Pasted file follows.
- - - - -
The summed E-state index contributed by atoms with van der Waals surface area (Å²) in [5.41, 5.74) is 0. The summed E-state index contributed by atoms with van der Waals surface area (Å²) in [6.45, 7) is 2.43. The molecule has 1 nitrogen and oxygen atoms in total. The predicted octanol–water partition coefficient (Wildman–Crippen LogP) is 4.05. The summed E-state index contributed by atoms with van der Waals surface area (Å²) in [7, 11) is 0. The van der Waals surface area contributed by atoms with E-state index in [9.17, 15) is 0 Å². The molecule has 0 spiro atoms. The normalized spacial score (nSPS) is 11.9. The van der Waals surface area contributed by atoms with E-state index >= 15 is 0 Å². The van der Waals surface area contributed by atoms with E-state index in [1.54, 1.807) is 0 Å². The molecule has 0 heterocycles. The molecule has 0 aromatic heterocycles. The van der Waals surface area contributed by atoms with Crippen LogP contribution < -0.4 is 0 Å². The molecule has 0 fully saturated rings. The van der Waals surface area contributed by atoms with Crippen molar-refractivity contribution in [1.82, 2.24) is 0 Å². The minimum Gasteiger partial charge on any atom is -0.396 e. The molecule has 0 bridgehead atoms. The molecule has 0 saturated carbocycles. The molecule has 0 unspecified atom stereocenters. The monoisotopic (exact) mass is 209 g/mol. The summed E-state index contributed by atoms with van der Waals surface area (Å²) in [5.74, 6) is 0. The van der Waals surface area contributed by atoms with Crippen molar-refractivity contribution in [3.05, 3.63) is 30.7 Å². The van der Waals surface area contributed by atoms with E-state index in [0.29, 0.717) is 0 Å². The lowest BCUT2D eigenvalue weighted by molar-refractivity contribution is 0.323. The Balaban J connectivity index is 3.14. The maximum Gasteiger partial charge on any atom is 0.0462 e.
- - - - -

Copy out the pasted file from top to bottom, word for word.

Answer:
The summed E-state index contributed by atoms with van der Waals surface area (Å²) in [5.41, 5.74) is 0. The summed E-state index contributed by atoms with van der Waals surface area (Å²) in [6.45, 7) is 2.43. The molecule has 1 nitrogen and oxygen atoms in total. The predicted octanol–water partition coefficient (Wildman–Crippen LogP) is 4.05. The summed E-state index contributed by atoms with van der Waals surface area (Å²) in [7, 11) is 0. The van der Waals surface area contributed by atoms with E-state index in [9.17, 15) is 0 Å². The molecule has 0 spiro atoms. The normalized spacial score (nSPS) is 11.9. The van der Waals surface area contributed by atoms with E-state index >= 15 is 0 Å². The van der Waals surface area contributed by atoms with E-state index in [1.54, 1.807) is 0 Å². The molecule has 0 heterocycles. The molecule has 0 aromatic heterocycles. The van der Waals surface area contributed by atoms with Crippen LogP contribution < -0.4 is 0 Å². The molecule has 0 fully saturated rings. The van der Waals surface area contributed by atoms with Crippen molar-refractivity contribution in [1.82, 2.24) is 0 Å². The minimum Gasteiger partial charge on any atom is -0.396 e. The molecule has 0 bridgehead atoms. The molecule has 0 saturated carbocycles. The molecule has 0 unspecified atom stereocenters. The monoisotopic (exact) mass is 209 g/mol. The summed E-state index contributed by atoms with van der Waals surface area (Å²) in [5.74, 6) is 0. The van der Waals surface area contributed by atoms with Crippen molar-refractivity contribution in [3.05, 3.63) is 30.7 Å². The van der Waals surface area contributed by atoms with E-state index in [0.29, 0.717) is 0 Å². The lowest BCUT2D eigenvalue weighted by molar-refractivity contribution is 0.323. The Balaban J connectivity index is 3.14. The maximum Gasteiger partial charge on any atom is 0.0462 e.